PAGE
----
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Sandra Newman – Julia: A Novel [Feature Review]

JuliaAdded Dimension to a Classic

A Feature Review of

Julia: A Retelling of George Orwell’s 1984
Sandra Newman

 
Hardcover: Mariner Books, 2023
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Reviewed by Crystal Hurd

Lauded as an “imaginative, feminist, and brilliantly-relevant-to-today retelling,” Julia by Sandra Newman is a cautionary tale that seeks to fill in the narrative gaps of Winston’s lover from George Orwell’s dystopian classic 1984. Such retellings often fall short and often leave the reader with a sense of dissatisfaction. However, Newman’s text does not attempt to revise a perceived deficit in Orwell’s great work, but to provide shade and substance to a character which, although important to Orwell’s text, is often underdeveloped. The ambiguous end of 1984 leaves more questions than answers, an intentional creative decision that Newman addresses. Julia continues beyond Winston’s demise and illustrates how Winston was in fact prophetic in his assessment of the Proles. Julia, whose story extends far beyond sips of Victory gin and awkward exchanges at the Chestnut Tree Café, discovers that the more things change, the more they ultimately stay the same. 

Newman’s text begins in relatively the same time frame as 1984, at a time shortly before the Two Minutes of Hate. While the pageant of misery plays itself out, Julia finds herself bored by the ritual, but under the critical gaze of O’Brien, she musters enough deception to lob a book at the screen. It is during this display that she notices Winston Smith, and unlike the many trysts she has with other Party members, feels a genuine connection with him. In fact, many portions of Newman’s book echo scenes from its inspiration and present a more comprehensive picture of Oceania. 

In the book, Julia serves as a Party mechanic, bunking in the women’s dormitory with several young ladies. One in particular, Vicky, is taken advantage of by a Party administrator but finds a strong and unique kinship with Julia. The relationship flourishes after Vicky takes an abortion pill at the behest of her Party lover and passes the fetus in the community bathroom. After reporting it, Julia watches in horror as another woman is dragged off and condemned for the pregnancy. Women in Oceania can volunteer for Artsem, or artificial insemination. This creates “comrades” without the bother of sexual intimacy, a bonding which the Party warns is a threat. Later, it is Vicky who leaves a handwritten note in Julia’s locker stating “I love you,” the note which Julia later gives to Winston in Orwell’s text. Julia’s parents are described as “Old revolutionaries” who were later exiled after her father turned against the Party. Because of this experience, Julia quickly learns how to navigate life as an outcast, playing the role of loyal Party member for mere survival.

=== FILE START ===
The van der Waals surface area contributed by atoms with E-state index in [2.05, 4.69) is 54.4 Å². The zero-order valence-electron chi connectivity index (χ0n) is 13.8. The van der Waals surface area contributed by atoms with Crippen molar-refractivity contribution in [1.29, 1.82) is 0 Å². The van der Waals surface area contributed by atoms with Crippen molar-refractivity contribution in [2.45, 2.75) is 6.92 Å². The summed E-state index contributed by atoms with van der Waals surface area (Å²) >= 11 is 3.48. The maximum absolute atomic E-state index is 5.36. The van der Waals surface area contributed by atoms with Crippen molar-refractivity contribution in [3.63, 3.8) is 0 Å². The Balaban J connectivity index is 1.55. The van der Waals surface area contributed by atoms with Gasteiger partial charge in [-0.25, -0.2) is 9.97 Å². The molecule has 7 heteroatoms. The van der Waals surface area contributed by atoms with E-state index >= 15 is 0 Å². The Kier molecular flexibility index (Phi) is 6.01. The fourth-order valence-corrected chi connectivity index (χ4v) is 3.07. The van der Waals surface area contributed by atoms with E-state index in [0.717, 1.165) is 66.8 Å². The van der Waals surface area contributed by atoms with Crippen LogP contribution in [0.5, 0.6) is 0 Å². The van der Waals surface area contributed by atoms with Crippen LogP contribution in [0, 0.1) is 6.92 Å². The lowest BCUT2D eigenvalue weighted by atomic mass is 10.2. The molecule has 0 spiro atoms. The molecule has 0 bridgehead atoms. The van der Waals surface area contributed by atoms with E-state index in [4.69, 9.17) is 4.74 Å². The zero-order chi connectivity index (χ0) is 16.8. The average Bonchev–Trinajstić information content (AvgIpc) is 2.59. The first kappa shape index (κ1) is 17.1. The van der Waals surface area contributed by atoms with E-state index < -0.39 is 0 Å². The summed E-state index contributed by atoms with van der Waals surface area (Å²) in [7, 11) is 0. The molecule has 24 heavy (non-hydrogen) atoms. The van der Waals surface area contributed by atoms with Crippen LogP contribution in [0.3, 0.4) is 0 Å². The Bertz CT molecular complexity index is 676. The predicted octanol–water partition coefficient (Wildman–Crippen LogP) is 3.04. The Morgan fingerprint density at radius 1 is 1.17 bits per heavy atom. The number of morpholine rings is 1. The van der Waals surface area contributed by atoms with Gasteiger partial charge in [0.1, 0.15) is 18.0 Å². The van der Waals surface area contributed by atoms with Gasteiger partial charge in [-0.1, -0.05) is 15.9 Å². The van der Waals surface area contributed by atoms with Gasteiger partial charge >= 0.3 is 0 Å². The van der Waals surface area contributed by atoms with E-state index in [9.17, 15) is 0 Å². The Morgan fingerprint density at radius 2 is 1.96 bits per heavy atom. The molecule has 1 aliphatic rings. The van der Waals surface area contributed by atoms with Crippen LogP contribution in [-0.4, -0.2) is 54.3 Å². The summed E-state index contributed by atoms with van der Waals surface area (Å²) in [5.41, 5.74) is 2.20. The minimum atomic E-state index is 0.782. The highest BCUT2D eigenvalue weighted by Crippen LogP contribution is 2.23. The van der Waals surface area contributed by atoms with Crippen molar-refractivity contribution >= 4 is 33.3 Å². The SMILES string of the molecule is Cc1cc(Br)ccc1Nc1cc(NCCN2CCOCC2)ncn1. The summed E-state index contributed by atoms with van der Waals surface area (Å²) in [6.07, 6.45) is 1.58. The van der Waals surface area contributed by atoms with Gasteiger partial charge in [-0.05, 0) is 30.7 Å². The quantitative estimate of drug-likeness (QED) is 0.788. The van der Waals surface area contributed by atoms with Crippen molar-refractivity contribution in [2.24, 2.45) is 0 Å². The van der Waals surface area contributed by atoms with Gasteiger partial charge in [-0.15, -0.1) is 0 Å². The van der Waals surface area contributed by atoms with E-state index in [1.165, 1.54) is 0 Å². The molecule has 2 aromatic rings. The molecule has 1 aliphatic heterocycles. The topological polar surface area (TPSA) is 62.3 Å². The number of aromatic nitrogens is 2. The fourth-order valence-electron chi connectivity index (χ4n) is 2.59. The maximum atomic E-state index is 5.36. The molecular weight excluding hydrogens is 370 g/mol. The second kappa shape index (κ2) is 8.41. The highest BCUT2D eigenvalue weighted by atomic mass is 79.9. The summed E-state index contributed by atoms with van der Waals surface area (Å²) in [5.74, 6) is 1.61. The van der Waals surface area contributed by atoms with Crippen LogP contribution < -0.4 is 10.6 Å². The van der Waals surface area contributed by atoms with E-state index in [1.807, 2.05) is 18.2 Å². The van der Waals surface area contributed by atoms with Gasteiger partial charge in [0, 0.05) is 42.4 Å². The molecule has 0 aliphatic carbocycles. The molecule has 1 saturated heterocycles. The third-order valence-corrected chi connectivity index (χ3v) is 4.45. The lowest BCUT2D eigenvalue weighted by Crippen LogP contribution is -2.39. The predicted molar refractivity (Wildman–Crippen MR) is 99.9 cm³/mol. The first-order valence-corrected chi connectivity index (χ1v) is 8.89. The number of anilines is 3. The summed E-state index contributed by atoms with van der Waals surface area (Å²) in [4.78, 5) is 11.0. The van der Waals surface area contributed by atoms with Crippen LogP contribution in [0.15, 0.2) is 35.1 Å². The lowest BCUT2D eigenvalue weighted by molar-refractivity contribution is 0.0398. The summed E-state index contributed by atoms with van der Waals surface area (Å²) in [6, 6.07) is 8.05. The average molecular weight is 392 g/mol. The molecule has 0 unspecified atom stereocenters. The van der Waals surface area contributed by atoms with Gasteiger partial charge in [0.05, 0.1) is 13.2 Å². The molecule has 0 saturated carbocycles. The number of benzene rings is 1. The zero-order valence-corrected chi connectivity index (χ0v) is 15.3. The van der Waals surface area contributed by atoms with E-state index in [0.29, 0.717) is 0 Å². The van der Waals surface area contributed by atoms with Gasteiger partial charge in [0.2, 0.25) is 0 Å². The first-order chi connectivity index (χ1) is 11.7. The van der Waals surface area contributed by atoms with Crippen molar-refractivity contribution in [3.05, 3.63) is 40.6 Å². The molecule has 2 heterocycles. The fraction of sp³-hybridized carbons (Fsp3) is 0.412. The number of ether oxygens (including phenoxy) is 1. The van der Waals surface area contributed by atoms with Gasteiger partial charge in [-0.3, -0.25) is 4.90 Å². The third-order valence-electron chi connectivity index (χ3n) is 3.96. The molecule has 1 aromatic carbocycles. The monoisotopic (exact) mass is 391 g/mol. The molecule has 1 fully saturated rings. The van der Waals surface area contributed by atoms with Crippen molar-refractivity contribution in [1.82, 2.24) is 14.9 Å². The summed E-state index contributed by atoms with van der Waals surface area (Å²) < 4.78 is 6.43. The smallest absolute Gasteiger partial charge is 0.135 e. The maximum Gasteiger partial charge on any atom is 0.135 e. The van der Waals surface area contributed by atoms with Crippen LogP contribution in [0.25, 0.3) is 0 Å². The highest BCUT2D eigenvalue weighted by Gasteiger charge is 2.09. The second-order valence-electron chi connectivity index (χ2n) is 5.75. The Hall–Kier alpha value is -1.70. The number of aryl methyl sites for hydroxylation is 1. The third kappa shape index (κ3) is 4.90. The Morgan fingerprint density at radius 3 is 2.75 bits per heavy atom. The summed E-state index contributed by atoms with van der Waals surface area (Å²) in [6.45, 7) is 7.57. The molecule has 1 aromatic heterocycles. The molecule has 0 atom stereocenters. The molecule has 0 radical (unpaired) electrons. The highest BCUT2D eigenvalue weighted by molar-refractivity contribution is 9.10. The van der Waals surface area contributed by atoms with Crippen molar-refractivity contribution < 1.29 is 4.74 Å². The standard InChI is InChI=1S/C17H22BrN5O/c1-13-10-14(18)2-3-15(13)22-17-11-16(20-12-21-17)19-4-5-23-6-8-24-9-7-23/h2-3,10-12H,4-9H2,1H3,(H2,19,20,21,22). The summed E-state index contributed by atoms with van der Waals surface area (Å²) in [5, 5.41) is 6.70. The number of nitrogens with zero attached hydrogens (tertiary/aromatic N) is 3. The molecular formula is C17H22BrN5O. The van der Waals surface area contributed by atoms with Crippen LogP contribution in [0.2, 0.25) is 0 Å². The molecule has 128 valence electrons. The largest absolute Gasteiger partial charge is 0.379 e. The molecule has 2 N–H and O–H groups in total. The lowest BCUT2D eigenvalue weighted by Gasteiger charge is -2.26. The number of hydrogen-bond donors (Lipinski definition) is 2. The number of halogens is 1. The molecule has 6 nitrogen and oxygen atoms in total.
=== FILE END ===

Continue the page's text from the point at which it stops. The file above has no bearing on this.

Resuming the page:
Although Julia is hailed as a “feminist” tale, the gender politics in Oceania are still painfully traditional. Women can fight wars and serve the Party, but their substantial contribution is to make “more comrades.” The Party administration is still predominantly male, and the only agency that women possess is their sexuality. Julia’s devout adherence to the Anti-Sex League is tongue-in-cheek; she has many sexual encounters, especially with airmen. In the original text, Winston states that Julia is only a rebel “from the waist down,” and yet Julia weaponizes promiscuity for Party gain after O’Brien demands that she carry on affairs with Party members to uncover their true intentions. Some of her “clients” include Orwell’s original characters, such as Ampleforth. In Newman’s text, Winston comes across as naïve and even a bit arrogant, as if he is the first to discover that the Party is seditious.  When she and Winston finally meet in the meadow beyond surveillance, he struggles to perform at first, and she is frustrated by his self-deprecation. Despite this rough initiation, Julia still nurtures a deep affection for Winston.